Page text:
China and Russia’s higher education ambitions for Eurasia, and Central Asian responses (new publication)

Fortunately, our new article will not make you fall asleep

For my first blog post of 2021, I’m very pleased to share a new peer-reviewed journal article. It explores China and Russia’s efforts to construct a higher education region in Eurasia and also examines the responses of policymakers in Central Asia to these initiatives. The abstract (summary) is below, along with a link to obtain a free copy of the article.

Before introducing it, I wanted to share a few words about how the article came into being. As a researcher myself, I’m always curious to know how people settle on their research interests and how they find the process of collaborating when co-authoring. I also thought this ‘how we did it’ post would be of interest to readers who are newer to the publishing world, and to those outside that space who are curious about what happens behind the scenes of a journal article.

The idea came about more than two years ago when I first met my brilliant co-author Natalia Leskina at a conference (remember the days when conferences were in-person…) and heard her present some of her work on higher education regionalism in Eurasia. We chatted over drinks and decided to keep in touch.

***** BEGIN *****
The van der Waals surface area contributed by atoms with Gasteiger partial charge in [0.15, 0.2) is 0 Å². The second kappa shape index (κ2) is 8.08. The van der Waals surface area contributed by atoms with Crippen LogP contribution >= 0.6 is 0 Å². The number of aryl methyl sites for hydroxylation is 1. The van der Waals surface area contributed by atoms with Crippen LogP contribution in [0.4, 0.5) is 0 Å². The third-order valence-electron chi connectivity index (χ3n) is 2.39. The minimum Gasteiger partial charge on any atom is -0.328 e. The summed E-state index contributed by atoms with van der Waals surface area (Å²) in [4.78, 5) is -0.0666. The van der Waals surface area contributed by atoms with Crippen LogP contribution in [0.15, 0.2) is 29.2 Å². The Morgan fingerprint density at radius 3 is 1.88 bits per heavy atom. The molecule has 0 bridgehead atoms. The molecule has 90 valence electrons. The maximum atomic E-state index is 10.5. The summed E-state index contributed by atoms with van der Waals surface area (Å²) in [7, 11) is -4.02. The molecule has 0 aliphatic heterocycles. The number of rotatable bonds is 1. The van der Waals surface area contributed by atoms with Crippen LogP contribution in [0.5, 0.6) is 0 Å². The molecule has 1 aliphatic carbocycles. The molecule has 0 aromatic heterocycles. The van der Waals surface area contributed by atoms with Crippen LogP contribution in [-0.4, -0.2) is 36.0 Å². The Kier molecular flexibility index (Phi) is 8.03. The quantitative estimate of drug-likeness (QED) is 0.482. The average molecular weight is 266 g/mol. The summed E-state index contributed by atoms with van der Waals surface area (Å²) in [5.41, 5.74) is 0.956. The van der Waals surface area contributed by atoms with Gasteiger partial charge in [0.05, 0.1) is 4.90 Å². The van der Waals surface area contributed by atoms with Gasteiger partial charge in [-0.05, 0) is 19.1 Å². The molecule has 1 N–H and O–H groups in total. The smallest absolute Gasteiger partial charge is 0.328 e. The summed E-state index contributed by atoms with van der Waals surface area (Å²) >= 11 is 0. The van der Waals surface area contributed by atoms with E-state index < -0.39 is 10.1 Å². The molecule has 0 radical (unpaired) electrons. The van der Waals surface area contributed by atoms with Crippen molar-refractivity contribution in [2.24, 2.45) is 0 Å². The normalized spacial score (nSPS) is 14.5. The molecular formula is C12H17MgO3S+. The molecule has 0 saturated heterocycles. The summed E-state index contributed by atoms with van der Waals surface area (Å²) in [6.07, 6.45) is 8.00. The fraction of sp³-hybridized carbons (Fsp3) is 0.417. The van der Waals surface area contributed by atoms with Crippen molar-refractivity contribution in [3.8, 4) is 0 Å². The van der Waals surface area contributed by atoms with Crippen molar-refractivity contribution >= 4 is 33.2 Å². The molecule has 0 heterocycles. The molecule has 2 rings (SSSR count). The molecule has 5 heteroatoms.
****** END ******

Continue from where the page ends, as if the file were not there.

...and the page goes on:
In 2019 I was invited to guest edit an issue of Higher Education in Russia & Beyond and decided to continue exploring the theme of regionalism in higher education in a series of short non-academic essays. The collection naturally included a piece by Natalia. Incidentally, her essay was picked up and re-published by University World News and it tickled us when one of the anonymous reviewers of our article suggested that we should cite her work – of course we were happy to add it in!

After an invitation to present at the 3rd Ghent Russia colloquium later in 2019, we began work on the article that would become Constructing a Eurasian higher education region. We kept in touch by email with the occasional long WhatsApp call to discuss our work, divide up tasks, etc. We shared our drafts and references in a Dropbox folder. Following the conference, we were invited to submit a full length version of the article to a special issue of the journal Eurasian Geography and Economics.